What are bladder stones?
Also known as "uroliths or calculi", bladder stones are rock-like deposits located within the urinary bladder. They are caused by concentrations of certain minerals in the urine. The most common types of bladder stones are struvite (also referred to as magnesium-ammonium-phosphate or MAP) and calcium oxalate. Other, less common bladder stones include ammonium urate, calcium-ammonium-phosphate, urate, cystine and compound (stones which contain different materials).
Bladder stones are named after their mineral formation. It is important that your veterinarian identifies which stone(s) your cat has and treats accordingly. They form due to the presence of excess quantities of certain minerals in the urine. Other contributing factors include persistently infected bladder, genetic predisposition, dietary, portosystemic shunt, urine pH.
Bladder stones run the risk of causing a potentially fatal urinary obstruction. This is a medical emergency and requires immediate veterinary attention. Symptoms of a urinary obstruction include straining to urinate, frequently visiting the litter tray, urinating in inappropriate spots, genital licking, crying. Males are at greater risk of a urinary obstruction due to their narrower urethra.
Struvite stones come in two categories, infected and sterile. Infected struvite stones are the result of bacteria which produce an enzyme that raises the urine pH, increasing the amount of ammonium and phosphate in the urine. Sterile struvite stones are generally associated with specific diets that contain high levels of magnesium.
Calcium oxalate stones are again they are the result of acidic urine. In the past, struvite stones were by far the most common type of bladder stone to affect cats. However, calcium oxalate stones are now gaining ground.
What are the symptoms of bladder stones in cats?
- Frequent urination (often only a few drops coming out at a time)
- Difficulty urinating (dysuria), sometimes cats will meow and appear to be distressed (but not always)
- Blood in urine (hematuria)
- Urinating outside the litter box
- Genital licking
How are bladder stones diagnosed in cats?
Your veterinarian will perform a complete physical examination and obtain a medical history from you. This examination will include abdominal palpitation, including the bladder. Most stones in the bladder are not palpable, however, your veterinarian may discover a full bladder as a result of obstruction.
Your veterinarian will wish to perform some tests, some of which may include;
- Urinalysis - To check for the presence of blood (hematuria), white blood cells (pyuria), bacteria (bacteriuria) and crystals (crystalluria) in the urine. This will also show the pH of the urine.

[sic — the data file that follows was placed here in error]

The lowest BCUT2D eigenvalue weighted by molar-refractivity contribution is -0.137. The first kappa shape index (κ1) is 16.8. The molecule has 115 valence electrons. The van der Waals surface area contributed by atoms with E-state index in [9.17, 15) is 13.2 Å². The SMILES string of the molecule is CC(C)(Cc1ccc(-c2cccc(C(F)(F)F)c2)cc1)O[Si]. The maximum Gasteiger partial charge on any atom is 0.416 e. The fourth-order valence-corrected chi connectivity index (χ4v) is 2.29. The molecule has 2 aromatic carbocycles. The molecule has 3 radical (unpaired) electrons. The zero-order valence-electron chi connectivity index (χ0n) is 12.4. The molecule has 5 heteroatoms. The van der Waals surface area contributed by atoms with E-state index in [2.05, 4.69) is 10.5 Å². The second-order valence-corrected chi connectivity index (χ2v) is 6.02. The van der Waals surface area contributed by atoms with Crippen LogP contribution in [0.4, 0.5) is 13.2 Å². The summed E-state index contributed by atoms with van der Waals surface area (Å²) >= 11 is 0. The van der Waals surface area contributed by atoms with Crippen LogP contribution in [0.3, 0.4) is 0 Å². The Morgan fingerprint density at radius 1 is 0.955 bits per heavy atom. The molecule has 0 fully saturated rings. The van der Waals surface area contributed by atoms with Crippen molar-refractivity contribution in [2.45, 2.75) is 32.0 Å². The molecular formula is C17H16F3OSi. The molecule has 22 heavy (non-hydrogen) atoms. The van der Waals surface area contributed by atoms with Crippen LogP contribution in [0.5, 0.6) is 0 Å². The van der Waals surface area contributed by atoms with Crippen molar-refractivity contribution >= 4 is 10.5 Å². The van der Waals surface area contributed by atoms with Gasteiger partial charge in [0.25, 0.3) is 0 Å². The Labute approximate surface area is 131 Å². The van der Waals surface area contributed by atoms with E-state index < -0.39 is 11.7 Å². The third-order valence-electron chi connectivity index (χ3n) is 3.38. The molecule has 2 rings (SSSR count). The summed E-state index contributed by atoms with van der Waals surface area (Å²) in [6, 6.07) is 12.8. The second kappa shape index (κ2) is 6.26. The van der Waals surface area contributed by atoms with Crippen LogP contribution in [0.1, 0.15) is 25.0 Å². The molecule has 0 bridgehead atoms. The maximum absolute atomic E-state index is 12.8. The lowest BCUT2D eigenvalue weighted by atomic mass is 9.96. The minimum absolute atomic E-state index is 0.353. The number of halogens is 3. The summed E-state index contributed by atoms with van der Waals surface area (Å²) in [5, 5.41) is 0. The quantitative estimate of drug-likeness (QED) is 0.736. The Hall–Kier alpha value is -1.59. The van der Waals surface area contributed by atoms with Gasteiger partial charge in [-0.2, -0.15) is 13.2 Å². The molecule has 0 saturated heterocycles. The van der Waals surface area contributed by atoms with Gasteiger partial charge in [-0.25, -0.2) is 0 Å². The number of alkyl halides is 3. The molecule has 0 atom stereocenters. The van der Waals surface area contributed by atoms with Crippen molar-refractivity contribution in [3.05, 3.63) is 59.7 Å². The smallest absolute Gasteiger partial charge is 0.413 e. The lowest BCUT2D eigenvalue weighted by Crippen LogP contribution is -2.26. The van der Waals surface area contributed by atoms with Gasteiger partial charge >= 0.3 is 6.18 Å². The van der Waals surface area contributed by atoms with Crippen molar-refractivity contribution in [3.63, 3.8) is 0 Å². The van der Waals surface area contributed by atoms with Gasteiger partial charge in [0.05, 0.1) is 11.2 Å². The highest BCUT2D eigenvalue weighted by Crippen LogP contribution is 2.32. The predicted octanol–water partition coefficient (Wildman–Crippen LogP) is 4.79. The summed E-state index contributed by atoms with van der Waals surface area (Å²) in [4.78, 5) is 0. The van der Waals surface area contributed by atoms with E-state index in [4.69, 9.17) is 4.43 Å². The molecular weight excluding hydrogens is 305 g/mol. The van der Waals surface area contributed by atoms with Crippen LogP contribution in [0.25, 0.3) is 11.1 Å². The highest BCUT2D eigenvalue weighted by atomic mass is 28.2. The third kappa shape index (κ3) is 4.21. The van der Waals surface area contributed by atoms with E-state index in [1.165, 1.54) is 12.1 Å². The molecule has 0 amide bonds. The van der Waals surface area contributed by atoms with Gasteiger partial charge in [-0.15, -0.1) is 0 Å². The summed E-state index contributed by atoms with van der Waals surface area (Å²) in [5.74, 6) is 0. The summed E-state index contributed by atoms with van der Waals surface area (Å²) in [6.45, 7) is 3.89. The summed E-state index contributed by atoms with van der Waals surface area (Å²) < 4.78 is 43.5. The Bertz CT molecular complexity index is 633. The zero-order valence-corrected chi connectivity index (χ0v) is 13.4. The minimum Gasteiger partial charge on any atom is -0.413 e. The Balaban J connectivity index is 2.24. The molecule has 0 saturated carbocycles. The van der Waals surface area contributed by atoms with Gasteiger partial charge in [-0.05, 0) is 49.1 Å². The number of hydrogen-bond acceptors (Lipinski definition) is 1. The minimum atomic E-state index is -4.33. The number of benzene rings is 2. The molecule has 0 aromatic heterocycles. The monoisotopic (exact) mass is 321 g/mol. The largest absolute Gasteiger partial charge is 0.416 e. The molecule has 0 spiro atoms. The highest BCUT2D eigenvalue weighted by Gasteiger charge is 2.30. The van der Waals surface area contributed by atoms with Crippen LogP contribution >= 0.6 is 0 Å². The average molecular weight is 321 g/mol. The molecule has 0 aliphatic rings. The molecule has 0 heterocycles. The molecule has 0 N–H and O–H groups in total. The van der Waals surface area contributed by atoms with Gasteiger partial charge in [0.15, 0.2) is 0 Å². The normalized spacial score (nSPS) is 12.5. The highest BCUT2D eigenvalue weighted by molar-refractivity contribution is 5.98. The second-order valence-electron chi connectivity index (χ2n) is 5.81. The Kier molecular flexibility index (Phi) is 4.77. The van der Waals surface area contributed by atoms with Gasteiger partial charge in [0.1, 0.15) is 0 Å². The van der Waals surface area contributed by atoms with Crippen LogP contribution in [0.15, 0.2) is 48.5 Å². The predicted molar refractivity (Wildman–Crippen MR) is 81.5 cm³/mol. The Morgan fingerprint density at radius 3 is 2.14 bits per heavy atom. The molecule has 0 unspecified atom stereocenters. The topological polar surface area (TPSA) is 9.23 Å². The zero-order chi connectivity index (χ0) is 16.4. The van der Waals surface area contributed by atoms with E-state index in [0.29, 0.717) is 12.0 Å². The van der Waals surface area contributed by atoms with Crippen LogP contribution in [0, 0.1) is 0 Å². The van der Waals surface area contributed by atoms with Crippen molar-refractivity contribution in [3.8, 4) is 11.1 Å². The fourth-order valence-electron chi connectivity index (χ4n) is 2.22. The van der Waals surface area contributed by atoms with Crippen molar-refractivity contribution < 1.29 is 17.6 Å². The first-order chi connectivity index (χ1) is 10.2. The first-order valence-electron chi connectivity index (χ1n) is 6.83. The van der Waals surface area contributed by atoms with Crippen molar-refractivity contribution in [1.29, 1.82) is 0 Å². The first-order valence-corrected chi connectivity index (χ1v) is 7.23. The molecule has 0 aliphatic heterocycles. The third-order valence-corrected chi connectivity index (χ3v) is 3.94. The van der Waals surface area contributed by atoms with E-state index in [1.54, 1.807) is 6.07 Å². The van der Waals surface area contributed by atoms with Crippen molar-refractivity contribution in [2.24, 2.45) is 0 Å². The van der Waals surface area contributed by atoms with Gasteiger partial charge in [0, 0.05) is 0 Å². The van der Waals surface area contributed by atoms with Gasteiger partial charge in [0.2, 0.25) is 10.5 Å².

- X-Ray or ultrasound - To identify most stones. This will show the location and size of the stones.
- Intravenous Pyelogram (IVP/excretory urography): To see very small or radiolucent (transparent to x-ray) stones may require contrast radiography. This is where a contrast medium (dye) is injected into a vein. It is excreted via the kidneys and appears in the urine. This enables the technician to view the structures of the urinary tract.
- Analysis of the stones - To determine what type of stone(s) your cat has. This will help your veterinarian determine the treatment plan. Your veterinarian can only find out which "type" of bladder stones your cat has by surgical removal, or in some cases, by the passage of a small stone in the urine. This is generally only possible with female cats who have a wider urethra.
What is the treatment of bladder stones in cats?
Treatment will depend on the type of stone and may include:
- Antibiotics to treat bladder infection if there is one.
- Prescription diet. These alkalizing diets assist in dissolving the stones and alter the pH of the urine. It can take several weeks to several months for stones to be dissolved. These diets are not always completely successful and not all types of stone can be dissolved by diet.
- Urinary acidifiers may be used in conjunction with diet to assist with lowering the pH of the urine.
- Increasing water consumption. Switching the cat to a moist diet (such as canned food) which has a higher water content.
- Surgical removal of the stones. This is 100% successful and has the advantage of confirming the type of stone involved. Obviously, there are risks involved with any form of surgery, and there will be a recovery time, but surgery is the only option if a diet fails to dissolve the stones or if they are the type of stones that diet alone can't treat.
Your veterinarian will wish to follow up with you after several weeks. Further x-rays may be taken to see if the stones are dissolving (in the case of diet), or have returned.